When is a Conservatorship Needed?
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There are various types of conservatorships, all of which are based on the needs of the conservatee. Probate conservatorships are based on the laws outlined in the California Probate Code; the most common types of probate conservatorships include general conservatorships and limited conservatorships.
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What Are the Different Types of Conservatorships?
General conservatorships are for adults who cannot take care of themselves or their finances. Such conservatees are generally elderly people, but they can also be younger people who have become seriously impaired as a result of something such as a car accident.
Limited conservatorships are for adults with developmental disabilities who are unable to fully care for themselves or their finances. Conservatees in limited conservatorships do not require the same level of care or help as conservatees in general conservatorships.
If circumstances warrant the need for an immediate conservatorship, the court may appoint a temporary conservator until a general conservator has been appointed. A temporary conservator is basically responsible for arranging for the temporary care, protection, and support of the conservatee, and protecting the conservatee's assets and property.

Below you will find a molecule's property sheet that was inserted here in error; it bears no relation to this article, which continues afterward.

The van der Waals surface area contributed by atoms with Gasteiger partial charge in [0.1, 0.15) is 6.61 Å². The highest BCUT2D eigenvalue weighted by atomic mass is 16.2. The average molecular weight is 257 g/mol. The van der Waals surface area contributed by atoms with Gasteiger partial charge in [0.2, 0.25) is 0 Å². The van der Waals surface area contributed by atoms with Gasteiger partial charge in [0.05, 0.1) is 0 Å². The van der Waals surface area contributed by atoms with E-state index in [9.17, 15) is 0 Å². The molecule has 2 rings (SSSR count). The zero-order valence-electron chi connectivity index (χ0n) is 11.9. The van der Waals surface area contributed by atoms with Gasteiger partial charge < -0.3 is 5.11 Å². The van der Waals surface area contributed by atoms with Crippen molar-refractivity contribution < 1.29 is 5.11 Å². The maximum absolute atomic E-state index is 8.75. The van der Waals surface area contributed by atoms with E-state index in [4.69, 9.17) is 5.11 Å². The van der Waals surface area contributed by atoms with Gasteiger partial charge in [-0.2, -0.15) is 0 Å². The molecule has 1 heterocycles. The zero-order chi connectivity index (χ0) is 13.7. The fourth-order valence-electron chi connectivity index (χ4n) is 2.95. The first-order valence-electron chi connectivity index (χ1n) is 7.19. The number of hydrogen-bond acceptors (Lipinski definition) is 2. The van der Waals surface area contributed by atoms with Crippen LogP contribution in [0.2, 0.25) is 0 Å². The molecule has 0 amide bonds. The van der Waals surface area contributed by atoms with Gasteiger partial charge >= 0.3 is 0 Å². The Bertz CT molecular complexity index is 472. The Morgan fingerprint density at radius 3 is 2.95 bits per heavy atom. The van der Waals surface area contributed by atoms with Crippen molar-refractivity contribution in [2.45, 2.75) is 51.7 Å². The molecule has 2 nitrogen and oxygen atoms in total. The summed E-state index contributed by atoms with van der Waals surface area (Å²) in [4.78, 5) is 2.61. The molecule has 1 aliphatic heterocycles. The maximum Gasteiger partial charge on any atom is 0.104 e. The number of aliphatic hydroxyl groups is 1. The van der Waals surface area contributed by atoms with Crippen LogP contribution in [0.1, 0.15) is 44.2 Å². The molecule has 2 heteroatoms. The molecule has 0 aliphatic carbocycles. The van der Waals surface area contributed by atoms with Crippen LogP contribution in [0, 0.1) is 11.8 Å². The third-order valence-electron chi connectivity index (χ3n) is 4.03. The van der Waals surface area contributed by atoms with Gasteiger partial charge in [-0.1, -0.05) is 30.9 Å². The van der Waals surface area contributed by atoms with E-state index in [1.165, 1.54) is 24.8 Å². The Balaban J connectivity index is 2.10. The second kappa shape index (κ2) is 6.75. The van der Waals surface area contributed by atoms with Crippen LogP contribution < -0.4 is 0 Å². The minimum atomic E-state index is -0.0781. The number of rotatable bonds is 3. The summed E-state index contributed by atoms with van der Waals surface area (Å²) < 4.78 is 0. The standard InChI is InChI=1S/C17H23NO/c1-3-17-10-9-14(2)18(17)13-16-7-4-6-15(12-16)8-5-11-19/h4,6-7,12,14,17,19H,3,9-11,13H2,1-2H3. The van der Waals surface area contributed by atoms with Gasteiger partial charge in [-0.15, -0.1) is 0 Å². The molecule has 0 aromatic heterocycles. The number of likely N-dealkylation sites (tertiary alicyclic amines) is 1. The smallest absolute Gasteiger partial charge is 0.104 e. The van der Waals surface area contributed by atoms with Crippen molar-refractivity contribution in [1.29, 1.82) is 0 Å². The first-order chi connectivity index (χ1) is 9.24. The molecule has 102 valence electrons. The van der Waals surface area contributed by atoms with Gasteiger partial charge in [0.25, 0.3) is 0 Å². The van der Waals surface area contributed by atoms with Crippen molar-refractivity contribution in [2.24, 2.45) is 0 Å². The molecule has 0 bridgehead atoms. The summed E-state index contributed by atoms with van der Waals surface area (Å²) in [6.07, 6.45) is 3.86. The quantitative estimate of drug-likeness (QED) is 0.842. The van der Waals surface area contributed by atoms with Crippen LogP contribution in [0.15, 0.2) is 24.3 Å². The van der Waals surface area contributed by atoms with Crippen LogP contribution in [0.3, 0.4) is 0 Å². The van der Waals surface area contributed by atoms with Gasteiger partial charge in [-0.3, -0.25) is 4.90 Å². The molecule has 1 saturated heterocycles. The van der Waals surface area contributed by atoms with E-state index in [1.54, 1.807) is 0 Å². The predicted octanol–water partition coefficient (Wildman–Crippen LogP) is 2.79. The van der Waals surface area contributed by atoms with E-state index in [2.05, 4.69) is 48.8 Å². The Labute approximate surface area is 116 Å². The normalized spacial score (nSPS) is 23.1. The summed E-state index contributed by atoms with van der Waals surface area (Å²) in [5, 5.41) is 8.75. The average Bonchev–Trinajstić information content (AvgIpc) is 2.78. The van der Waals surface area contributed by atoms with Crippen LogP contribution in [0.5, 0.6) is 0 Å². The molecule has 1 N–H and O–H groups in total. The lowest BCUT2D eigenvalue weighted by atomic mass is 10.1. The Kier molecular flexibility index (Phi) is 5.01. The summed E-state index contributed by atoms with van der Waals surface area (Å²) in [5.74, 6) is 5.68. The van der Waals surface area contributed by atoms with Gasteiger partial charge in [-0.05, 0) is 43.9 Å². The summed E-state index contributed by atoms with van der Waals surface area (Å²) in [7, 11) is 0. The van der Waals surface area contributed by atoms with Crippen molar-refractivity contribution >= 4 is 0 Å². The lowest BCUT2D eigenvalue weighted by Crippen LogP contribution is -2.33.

How Do I Get a Conservatorship in California?
Conservatorships are required in the state of California when an adult is unable to handle their medical or financial matters or is otherwise unable take care of themselves. While guardianships pertain to the care of minors, conservatorships are used in all other situations. A conservator can be placed in charge of either dependent person's daily care or the care of their estate.
Conservators entrusted with caring for a dependent person are tasked with ensuring their physical needs are met, including providing shelter, food, clothing, transportation, medical care, personal care, and social interactions. Conservators who are placed in charge of a person's estate are entrusted to handle a dependent person's finances and use these funds for their care. In certain circumstances, conservators may be tasked with handling a dependent's business on their behalf, including making sure all taxes and bills are paid, making proper investments, keeping records, and protecting assets.
Conservators may or may not be permitted to do both and are given this power by the courts on a case-by-case basis. Conservators are not automatically given control of a dependent person's estate and must petition with the court if they wish to be granted this authority.
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